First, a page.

There's another important thing to notice here: the current is 90° out of phase with the voltage, the current leading.

As you can see, we have a situation where Ohm's law doesn't tell the entire story. The current through a capacitor is dependent on the frequency of the signal. Frequency dependent opposition to current is reactance, which is indicated in formulas by the letter X. Capacitive reactance is found with the formula:

X is reactance in ohms.

F is frequency in hertz.

C is capacitance in farads.

Since the frequency term is in the bottom of the fraction, you can see that as the frequency falls, the reactance goes up. In other words, capacitors impede low frequency signals.

**Combining capacitive reactance and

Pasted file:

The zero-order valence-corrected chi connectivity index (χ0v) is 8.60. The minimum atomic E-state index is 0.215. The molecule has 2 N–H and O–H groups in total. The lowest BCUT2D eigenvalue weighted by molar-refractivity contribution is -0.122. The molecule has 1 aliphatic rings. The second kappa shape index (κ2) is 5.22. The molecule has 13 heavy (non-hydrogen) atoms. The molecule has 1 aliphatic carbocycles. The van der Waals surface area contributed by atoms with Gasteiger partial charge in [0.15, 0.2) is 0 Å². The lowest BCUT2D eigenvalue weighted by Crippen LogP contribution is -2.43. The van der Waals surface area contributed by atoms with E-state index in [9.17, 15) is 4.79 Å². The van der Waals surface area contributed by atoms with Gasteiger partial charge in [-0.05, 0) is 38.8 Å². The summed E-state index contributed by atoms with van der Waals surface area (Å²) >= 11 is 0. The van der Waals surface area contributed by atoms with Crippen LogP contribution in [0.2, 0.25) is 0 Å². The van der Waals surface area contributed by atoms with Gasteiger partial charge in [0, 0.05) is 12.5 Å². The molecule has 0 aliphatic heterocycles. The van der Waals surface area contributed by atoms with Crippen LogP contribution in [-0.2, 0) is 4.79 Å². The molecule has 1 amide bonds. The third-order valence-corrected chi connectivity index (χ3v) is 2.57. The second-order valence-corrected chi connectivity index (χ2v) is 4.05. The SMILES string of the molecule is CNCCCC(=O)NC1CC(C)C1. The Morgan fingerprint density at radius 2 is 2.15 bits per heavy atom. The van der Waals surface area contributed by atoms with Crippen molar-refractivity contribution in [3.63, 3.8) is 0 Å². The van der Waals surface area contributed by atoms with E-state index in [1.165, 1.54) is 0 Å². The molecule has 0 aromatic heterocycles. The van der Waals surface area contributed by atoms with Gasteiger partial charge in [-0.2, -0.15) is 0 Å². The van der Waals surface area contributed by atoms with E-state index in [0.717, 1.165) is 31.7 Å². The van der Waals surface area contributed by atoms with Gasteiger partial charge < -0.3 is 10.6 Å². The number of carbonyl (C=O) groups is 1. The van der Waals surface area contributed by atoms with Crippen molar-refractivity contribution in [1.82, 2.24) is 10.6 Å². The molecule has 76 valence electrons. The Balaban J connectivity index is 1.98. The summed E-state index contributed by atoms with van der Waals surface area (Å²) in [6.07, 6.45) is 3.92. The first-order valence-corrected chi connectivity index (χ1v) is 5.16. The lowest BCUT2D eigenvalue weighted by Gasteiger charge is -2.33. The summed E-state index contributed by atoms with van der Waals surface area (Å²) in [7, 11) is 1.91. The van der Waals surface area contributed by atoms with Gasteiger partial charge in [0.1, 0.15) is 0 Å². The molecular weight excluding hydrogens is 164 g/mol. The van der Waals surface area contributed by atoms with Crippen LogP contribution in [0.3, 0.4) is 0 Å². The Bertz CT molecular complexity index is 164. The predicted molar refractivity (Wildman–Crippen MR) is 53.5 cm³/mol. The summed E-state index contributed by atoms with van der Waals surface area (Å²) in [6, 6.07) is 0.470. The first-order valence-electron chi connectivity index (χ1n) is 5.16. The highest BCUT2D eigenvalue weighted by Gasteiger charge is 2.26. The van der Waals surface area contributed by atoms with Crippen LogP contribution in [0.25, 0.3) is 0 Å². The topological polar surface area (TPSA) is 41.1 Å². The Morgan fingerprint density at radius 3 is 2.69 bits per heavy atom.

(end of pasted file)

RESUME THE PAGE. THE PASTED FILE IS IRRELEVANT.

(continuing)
resistance**

To make Ohm's law work for changing currents, we redefine it as

**I=E/Z**

Where Z represents **impedance**, the
opposition to all current, changing or not. The impedance of a
resistor and capacitor in series is found by the formula:

The impedance of a resistor and capacitor in parallel is a bit more complex:

**A Simple Filter**

A resistor and a capacitor can be combined to make an AC current divider or filter circuit.

When the frequency is low, the impedance of the capacitor is high, so most current will flow through the resistor. As the frequency increases, more current is diverted through the capacitor, less to the rest of the circuit. Thus, the response is low pass. If you exchanged the capacitor and resistor, you'd have a high pass circuit.

The cutoff frequency is defined as the frequency for which the resistance of the resistor equals the reactance of the capacitor. At that point, the signal is .707 times the original amplitude or reduced by 3db. Above the cutoff frequency, the signal falls by 6db per octave. Below that point (in the passband) the signal is unaffected. To find the cutoff frequency: